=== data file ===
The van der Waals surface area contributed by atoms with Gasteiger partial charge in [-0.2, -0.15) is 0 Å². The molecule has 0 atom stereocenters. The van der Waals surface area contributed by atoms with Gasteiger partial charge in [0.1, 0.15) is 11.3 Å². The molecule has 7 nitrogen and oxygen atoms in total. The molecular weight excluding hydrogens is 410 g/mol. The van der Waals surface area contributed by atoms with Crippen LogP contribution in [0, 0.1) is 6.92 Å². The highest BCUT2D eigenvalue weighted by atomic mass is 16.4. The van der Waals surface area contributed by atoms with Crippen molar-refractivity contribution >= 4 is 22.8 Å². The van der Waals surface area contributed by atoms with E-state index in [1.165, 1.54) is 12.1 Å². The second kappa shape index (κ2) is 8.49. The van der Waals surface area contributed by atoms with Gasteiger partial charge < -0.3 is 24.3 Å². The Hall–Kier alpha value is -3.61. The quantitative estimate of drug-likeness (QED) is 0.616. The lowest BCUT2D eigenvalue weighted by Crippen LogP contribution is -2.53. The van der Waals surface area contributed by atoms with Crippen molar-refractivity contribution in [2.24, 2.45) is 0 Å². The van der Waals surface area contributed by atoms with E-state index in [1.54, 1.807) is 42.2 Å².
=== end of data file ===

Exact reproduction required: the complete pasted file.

The van der Waals surface area contributed by atoms with Gasteiger partial charge in [-0.2, -0.15) is 0 Å². The molecule has 0 atom stereocenters. The van der Waals surface area contributed by atoms with Gasteiger partial charge in [0.1, 0.15) is 11.3 Å². The molecule has 7 nitrogen and oxygen atoms in total. The molecular weight excluding hydrogens is 410 g/mol. The van der Waals surface area contributed by atoms with Crippen LogP contribution in [0, 0.1) is 6.92 Å². The highest BCUT2D eigenvalue weighted by atomic mass is 16.4. The van der Waals surface area contributed by atoms with Crippen molar-refractivity contribution >= 4 is 22.8 Å². The van der Waals surface area contributed by atoms with E-state index in [1.165, 1.54) is 12.1 Å². The second kappa shape index (κ2) is 8.49. The van der Waals surface area contributed by atoms with Gasteiger partial charge < -0.3 is 24.3 Å². The Hall–Kier alpha value is -3.61. The quantitative estimate of drug-likeness (QED) is 0.616. The lowest BCUT2D eigenvalue weighted by Crippen LogP contribution is -2.53. The van der Waals surface area contributed by atoms with Crippen molar-refractivity contribution in [2.24, 2.45) is 0 Å². The van der Waals surface area contributed by atoms with E-state index in [1.54, 1.807) is 42.2 Å².